If you are about the same age as me, around 30, then you undoubtedly caught the unprecedented hype of Harry Potter. I myself watched one movie marathon after another and read the latest book on release day to find out how the magical adventure ended. Avalanche Software made Hogwarts Legacy for people like me. We all played the PS1 game and the way you learn a new Spell in Hogwarts Legacy is an evolution of that system.

Yes, now I’m finally really on Hogwarts

There are other moments like that when you think “yes, now I’m finally really at Hogwarts.” Visiting the various classes, for example. The first time you enter the famous Defense Against the Dark Arts classroom, you will recognize some of the objects. The same goes for Herbology classes, where you literally have to repot a Mandrake. The creators clearly had a list of “nostalgic experiences that should return to the game.” I don’t want to spoil anything, but basically everything on the list you’ve now made in your head gets checked off.

That’s why I do have to give a little warning. If you love Harry Potter and the world that comes with it, then you’re going to love Hogwarts Legacy too. Then plan the next few weeks off to really explore everything and play at your leisure. Wander around Hogwarts for hours, check out Hogsmeade in every season, take a walk into the Great Hall to see what ceiling is there this time or grab a broomstick and fly through the world in search of a new Fantastic Beast, Merlin’s Trial or a stargazer. You can literally do it all in the game. Take your time to quietly experience the world is the biggest tip I can give.

Read:  Street Fighter 6 Review-in-progress: The offline modes

The magic glue

Everything I mentioned above is already fantastic to do, and on top of that comes the combat. It serves as a kind of magical glue that ties everything about Hogwarts Legacy together. The classes you take often result in a new Spell, and in a dungeon you will more than once come face to face with giant spiders or evil wizards. That’s why it’s extra nice to find that the combat with the Spells works so incredibly well. It takes some time to learn everything, but once you get the hang of it, juggle enemies in the air until their HP bar is gone. A combination of Accio, Bombarda, Arresto Momentum and basic attacks feel really wonderful to perform. When you also make the attacks stronger via the Talents at your disposal, you really feel like you are one of the strongest Wizards or Witches in the world.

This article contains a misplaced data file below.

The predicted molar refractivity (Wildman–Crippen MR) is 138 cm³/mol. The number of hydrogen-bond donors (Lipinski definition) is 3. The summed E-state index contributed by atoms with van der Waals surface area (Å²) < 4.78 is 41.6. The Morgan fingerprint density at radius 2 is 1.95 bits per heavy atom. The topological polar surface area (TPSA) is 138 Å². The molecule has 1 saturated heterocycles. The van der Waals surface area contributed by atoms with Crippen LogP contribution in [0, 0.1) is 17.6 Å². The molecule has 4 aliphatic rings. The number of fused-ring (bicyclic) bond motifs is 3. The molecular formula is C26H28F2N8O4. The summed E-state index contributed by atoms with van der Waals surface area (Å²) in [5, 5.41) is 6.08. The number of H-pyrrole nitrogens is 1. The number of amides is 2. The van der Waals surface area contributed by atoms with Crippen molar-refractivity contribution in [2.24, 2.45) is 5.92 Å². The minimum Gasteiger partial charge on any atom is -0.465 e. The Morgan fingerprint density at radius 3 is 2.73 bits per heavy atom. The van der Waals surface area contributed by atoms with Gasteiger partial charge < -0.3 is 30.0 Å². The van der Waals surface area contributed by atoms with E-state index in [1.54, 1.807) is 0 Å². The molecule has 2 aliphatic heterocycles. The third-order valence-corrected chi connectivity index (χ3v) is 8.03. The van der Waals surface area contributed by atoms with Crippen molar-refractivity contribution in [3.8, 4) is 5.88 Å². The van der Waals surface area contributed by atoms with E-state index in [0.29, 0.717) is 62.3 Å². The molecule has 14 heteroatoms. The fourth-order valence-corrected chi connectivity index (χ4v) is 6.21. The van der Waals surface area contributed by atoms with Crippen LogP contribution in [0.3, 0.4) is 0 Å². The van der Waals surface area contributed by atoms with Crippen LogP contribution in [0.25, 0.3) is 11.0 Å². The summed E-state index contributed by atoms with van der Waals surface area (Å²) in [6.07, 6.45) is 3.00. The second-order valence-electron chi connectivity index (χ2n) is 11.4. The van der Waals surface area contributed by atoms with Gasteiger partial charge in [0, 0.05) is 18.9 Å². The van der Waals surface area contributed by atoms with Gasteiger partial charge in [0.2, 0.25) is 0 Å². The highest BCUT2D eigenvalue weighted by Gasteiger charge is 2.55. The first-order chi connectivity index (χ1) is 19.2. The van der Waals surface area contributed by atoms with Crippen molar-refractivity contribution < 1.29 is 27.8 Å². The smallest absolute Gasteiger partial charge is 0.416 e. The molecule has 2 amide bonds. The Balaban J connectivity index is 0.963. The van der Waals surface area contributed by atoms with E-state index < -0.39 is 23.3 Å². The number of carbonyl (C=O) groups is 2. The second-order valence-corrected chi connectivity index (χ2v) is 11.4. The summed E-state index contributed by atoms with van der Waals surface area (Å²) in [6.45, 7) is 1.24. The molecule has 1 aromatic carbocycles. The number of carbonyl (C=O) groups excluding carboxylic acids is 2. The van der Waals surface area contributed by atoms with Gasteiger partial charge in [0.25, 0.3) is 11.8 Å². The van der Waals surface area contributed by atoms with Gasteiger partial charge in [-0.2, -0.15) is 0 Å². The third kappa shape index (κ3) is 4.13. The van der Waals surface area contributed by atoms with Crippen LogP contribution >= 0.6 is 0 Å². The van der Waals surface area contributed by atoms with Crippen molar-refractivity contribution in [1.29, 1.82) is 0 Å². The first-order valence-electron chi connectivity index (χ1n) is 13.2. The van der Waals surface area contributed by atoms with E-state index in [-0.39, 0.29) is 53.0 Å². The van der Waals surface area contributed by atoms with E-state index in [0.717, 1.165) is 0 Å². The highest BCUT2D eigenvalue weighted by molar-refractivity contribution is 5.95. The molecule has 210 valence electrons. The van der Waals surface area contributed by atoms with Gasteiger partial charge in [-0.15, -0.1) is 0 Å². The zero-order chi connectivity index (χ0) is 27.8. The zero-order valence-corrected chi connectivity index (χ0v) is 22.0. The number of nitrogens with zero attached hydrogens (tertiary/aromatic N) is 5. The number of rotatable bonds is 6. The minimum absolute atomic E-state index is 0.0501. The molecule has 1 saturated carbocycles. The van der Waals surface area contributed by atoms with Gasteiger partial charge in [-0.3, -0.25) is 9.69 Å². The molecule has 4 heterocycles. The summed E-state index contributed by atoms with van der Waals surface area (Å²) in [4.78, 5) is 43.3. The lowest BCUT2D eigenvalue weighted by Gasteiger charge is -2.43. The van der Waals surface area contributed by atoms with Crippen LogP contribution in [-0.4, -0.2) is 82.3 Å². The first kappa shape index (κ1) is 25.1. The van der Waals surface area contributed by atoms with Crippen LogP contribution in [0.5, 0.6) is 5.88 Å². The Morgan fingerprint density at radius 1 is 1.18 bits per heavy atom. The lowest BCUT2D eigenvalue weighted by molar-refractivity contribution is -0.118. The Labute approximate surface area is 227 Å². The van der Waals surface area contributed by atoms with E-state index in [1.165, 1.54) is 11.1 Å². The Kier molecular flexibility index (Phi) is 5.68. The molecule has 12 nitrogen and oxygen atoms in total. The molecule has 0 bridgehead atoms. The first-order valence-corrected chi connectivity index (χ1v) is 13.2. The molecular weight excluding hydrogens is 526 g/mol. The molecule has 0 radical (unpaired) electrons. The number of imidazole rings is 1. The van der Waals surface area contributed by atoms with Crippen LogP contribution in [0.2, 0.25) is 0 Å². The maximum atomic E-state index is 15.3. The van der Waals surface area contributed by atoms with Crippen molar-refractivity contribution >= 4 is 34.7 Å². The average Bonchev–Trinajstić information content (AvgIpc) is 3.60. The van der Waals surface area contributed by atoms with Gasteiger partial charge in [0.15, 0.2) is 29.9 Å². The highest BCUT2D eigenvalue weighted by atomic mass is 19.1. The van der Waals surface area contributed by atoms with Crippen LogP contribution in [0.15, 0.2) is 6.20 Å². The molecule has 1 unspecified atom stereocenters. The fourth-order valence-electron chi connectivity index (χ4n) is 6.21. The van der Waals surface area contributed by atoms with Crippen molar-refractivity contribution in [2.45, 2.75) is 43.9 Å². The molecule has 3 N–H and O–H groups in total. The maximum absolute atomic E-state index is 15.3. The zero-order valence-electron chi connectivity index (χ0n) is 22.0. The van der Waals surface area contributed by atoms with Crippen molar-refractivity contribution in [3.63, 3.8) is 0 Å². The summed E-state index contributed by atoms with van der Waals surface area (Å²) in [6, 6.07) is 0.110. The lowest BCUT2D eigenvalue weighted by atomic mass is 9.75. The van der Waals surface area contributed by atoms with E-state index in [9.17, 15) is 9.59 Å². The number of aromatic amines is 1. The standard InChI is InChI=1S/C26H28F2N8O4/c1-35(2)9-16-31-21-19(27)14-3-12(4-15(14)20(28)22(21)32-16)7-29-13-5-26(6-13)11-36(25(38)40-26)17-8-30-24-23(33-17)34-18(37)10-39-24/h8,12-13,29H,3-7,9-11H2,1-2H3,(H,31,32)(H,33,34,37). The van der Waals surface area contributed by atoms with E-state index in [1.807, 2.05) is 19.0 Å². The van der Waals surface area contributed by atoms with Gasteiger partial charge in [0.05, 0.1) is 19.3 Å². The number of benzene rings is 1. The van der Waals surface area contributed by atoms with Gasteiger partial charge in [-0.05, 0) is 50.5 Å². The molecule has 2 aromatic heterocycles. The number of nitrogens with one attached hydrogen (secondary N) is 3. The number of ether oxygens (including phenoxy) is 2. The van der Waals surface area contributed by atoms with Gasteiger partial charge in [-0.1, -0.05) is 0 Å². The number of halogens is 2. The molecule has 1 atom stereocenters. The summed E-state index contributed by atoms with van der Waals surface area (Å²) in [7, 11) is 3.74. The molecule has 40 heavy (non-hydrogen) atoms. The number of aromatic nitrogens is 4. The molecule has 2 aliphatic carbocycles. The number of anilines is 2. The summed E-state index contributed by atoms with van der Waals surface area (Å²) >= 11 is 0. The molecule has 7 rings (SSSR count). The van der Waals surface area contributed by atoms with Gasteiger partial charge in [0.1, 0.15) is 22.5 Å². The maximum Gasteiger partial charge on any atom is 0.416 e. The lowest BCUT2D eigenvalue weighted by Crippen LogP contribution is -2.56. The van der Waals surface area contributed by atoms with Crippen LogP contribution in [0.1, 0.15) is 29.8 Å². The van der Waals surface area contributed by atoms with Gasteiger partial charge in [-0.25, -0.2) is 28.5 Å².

To help you during battles and other moments, there is the music. I have to give the sound design of this game an honorable mention. We probably all know the iconic music from the movies and this is implemented in Hogwarts Legacy in a fantastic way. Passing quests produces a sound that seems to come straight out of the movies, attacks from enemies can be heard coming even before you see them, and especially in the “exciting” quests, the music really adds to the experience.

Not quite open-world

I should add that “open-world” is not quite right from the start. In theory you can walk everywhere, but that becomes much easier when you can get on a broom and actually fly everywhere. Even then, there are still locations you can’t quite reach and you have to continue playing the story to get there without too much hassle. At first I thought that was a shame, but in the end it’s better for the game. After all, why would I want to walk ten kilometers to a place on the map when I haven’t even discovered everything in Hogwarts itself yet?

As I played more, I understood better and better the decision to initially release the game only on current-gen consoles and PC. The game runs like clockwork, but animations during conversations are actually completely lacking and the voices of the NPCs are so soullessly voiced that it is sometimes difficult to keep your attention. I am therefore really holding my breath for the last-gen and even Nintendo Switch versions coming out later this year. I can’t imagine this game will play as smoothly there either.

Before starting Hogwarts Legacy, I had huge doubts. Could a game live up to my expectations of an open-world RPG set in the magical Wizarding World. After dozens of hours of play, I can confidently say that it certainly does. The exploration of Hogwarts, the world around it, the music, the story and the interaction with all the NPCs is truly fantastic. Even after finishing the game, I can’t wait to return to Hogwarts Legacy to do another side quest or take care of my magical animals.

The Best Online Bookmakers April 10 2024

BetMGM Casino